pardon me, but your hot spot is on sideways

October 22, 2010

As if a planet as massive as Saturn being hurled around its star in an orbit that takes less to complete than a typical work week here on Earth, and tidally locked as the kind of heat that can melt rock and vaporize metals bakes its day side wasn’t weird enough, how about taking the same planet and putting its hottest place away to the side, about 80° off where it should be? Sounds odd, doesn’t it? If the planet’s hemisphere was always baked by a star, a hot spot should be front and center at the equator, with slight offsets to account for the wind and endless storms of a gas giant. And yet, the planet Upsilon Andromedae b has its hot spot off to the side, next to the transition between the day hemisphere and the night hemisphere. Why? The highly technical and peer reviewed explanation of this finding can best be summarized by a shrug because we really don’t know.

Winds seem to be the most probable culprit here because most ideas tend to rely on some hidden motion of superheated and chilled gases in Upsilon Andromedae b’s atmosphere. Since the planet doesn’t spin on its axis, or at least shouldn’t due to the tidal pull of the Sun-like yellow-white star it orbits, rotation whipping huge, superheated storms towards the night side wouldn’t really work as a viable explanation. If it was the motion of storms in general, radiating from the center of the planet’s day side and colliding with the colder clouds at the terminator (the twilight areas between the night and day hemispheres of tidally locked worlds), we would see a band of heat around Upsilon Andromedae b’s vertical midsection. Another option could be a heat sink that’s formed by the planet’s turbulent storms. But if there’s a cyclone of cool air attracting the heat being generated at and around the equator and perpetuated by constant sunlight, why is it at an 80° offset, and why is it only in one big blotch on the planet’s side? Why aren’t there multiple heat sinks being formed?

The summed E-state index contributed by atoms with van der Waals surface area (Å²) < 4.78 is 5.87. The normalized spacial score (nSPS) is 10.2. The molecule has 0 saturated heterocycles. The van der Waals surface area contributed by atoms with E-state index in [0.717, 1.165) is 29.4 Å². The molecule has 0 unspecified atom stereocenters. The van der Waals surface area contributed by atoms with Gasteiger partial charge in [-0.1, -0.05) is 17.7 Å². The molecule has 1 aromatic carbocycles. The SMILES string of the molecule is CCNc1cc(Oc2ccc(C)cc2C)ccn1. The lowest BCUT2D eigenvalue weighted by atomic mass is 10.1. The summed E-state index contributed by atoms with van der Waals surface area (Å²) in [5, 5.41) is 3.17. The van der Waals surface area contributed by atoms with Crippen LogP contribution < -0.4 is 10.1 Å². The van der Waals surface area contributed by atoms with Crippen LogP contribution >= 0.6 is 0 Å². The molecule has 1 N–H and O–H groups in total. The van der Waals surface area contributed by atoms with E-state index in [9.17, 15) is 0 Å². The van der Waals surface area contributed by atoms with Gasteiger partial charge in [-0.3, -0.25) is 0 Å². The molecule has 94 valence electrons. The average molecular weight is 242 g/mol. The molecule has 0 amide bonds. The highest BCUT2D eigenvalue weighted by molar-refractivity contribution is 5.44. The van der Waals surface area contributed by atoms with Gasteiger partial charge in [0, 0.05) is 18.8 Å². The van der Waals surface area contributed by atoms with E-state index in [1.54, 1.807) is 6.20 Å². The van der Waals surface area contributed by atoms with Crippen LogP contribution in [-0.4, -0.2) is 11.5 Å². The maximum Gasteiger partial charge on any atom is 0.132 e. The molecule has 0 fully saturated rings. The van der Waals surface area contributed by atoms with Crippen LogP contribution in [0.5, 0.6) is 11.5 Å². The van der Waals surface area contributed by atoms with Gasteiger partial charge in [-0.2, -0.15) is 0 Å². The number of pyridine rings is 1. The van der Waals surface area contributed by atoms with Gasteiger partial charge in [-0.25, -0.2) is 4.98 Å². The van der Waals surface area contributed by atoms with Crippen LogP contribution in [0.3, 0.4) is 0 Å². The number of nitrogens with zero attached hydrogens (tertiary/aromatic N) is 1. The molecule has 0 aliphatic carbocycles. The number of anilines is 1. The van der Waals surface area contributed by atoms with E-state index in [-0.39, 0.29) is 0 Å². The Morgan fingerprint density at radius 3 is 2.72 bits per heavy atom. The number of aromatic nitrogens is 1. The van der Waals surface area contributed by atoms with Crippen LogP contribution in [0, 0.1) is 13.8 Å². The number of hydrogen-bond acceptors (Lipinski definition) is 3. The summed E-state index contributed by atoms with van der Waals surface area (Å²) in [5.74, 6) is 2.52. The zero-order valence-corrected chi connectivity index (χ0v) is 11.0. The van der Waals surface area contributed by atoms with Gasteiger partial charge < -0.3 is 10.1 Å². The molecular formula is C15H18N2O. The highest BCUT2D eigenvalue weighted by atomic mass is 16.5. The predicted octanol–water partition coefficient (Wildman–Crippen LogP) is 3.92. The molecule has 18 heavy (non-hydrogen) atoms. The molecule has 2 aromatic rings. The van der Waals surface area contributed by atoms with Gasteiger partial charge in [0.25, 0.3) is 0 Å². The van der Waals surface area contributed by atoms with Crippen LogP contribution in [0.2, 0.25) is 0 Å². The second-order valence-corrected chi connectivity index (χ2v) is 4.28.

Now remember, one might think that tidally locked gas giants have a blisteringly hot day hemisphere while on the other side of the planet, the night hemisphere is in a perpetual icy chill. But a number of new models over the last few years seem to indicate that the dynamics of Hot Jupiters are more complex than that. Winds from the day side actually warm the night side and the places were the superheated air collides with cooler clouds at the terminator aren’t necessarily home to hyper-violent cyclones. Those effects should only manifest on an eccentric gas giant that quickly swings by its star and gets a sudden influx of energy in the process. So one of the factors to consider in this bizarre finding is that the atmospheres of gas giant close to their stars should be calmer than we think and do a better job of convecting the heat with which they’re bombarded. Though if a subsequent observation of Upsilon Andromedae b confirms that its anomalous hot spot isn’t a mistake or an illusion of some sort, we may have to revise those predictions of relatively more docile Hot Jupiters…

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  • Paul

    The more planets we find, the more freaky planets we find.

    Something similar happened in early planetary science. First guesstimates of our neighbours were slight variations of Earth. Mars was Earth-desert writ large. Venus was a planetary tropics. It almost had to be beaten into the scientists that alien worlds are alien.

    There’s a story from JPL about the first Mars images. (Viking?) There was a global dust storm just as the probe arrived, so the scientists had to wait until it cleared. As it did so, Olympus Mons peaked through the dust, then other huge features became slowly visible, such as Valles Marineris. As if the dust storm erased their preconceptions and gently showed them that Mars was Mars.

    Every pioneering mission to every world/moon has thrown our predictions out the window. It’s no surprise that exo-planets will too.